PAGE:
Atari Portfolio

The Atari Portfolio (aka Atari PC Folio) is an IBM PC compatible handheld, and was released by Atari Corporation in June 1989, making it the world’s first handheld computer.

DIP Research Ltd. based in Guildford, Surrey, UK launched a product in the UK called DIP Pocket PC in 1989. Shortly after its release, DIP authorized Atari to sell this product as Portfolio in the UK and US -United. In Italy, Spain and Germany, it was initially marketed under the name PC Folio. DIP officially meant “Distributed Information Processing”, although secretly it meant “David, Ian and Peter,” the three founding members of the (more…)

Apricot Portable

The Apricot Portable was a computer device manufactured by Apricot Computers, and was released in November 1984. It was Apricot Computers’ first attempt at making a laptop, which was gaining popularity at the time. Compared to other notebooks of its time such as the Compaq Portable and the Commodore SX-64, the Apricot Portable was the first computer to have an 80 and 25 line LCD display and an input / voice recognition system. exit. Apricot Computers has designed the Apricot Portable for transportability and easy access anywhere. It consisted of a control panel and a wireless infrared keypad that constituted its (more…)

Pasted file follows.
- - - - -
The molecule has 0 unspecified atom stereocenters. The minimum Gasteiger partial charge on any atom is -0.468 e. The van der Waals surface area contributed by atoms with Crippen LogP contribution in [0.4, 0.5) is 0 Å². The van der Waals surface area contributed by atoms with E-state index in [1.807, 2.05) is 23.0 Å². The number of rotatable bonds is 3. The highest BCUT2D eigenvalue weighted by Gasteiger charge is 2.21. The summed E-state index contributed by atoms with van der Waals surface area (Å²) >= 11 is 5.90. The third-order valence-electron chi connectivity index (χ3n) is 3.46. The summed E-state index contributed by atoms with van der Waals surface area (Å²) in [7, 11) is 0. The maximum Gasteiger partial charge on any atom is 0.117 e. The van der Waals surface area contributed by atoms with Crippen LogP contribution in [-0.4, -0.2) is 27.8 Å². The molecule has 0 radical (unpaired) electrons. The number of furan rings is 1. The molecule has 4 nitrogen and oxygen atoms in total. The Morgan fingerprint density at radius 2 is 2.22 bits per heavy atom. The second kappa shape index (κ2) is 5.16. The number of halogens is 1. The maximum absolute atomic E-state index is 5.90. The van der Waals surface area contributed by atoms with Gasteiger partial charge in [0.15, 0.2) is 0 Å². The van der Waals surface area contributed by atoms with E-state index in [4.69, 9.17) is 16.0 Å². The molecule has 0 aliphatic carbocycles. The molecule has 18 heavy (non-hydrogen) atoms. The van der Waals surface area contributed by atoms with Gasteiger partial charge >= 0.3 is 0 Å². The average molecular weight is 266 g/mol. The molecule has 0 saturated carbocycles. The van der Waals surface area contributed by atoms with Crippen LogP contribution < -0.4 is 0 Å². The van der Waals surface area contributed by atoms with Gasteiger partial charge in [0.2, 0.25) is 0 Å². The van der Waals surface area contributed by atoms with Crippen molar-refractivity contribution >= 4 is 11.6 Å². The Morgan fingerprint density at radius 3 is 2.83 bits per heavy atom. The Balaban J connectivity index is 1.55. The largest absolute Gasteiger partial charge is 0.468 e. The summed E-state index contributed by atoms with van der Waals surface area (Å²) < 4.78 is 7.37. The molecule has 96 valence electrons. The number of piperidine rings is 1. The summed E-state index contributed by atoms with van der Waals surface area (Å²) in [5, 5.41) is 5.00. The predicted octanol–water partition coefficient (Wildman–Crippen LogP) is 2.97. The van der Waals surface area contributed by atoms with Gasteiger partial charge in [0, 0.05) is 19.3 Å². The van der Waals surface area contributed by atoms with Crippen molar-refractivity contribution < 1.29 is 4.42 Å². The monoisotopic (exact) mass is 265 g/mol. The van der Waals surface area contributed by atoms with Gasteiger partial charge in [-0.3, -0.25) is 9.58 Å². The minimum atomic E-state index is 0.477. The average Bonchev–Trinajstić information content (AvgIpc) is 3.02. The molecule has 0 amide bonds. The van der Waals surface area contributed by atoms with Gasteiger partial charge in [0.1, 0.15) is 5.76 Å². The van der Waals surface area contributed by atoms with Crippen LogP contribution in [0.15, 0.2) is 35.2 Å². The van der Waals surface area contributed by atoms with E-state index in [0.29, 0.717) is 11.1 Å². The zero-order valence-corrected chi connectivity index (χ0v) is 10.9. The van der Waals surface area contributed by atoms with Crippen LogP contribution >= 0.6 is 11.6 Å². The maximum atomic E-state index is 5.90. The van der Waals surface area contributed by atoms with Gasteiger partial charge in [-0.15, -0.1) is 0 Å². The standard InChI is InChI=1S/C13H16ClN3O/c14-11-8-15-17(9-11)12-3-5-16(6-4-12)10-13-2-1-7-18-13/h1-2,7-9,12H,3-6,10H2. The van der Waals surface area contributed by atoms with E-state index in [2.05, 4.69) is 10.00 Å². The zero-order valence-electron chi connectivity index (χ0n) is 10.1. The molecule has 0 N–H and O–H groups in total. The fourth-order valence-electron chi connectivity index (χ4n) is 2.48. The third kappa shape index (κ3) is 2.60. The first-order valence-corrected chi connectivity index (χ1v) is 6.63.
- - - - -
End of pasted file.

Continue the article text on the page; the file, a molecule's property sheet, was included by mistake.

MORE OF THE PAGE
Amstrad NC100

The Amstrad NC100 notebook is an A4 format Z80 notebook, launched by Amstrad in 1992. It includes 64 KB of RAM, Protext word processor, various organizer functions (calendar, address book and time manager). ), simple calculator, and a version of the BBC BASIC interpreter. Its display consisted of 80 columns of 8 characters, and not backlit, but the NC100 could run up to 20 hours on four standard AA batteries. There was an RS232 serial port, a parallel port for connecting a printer, and a PC card slot, through which the computer’s memory could be expanded to 1 MB.

The NC100 has (more…)

AlphaSmart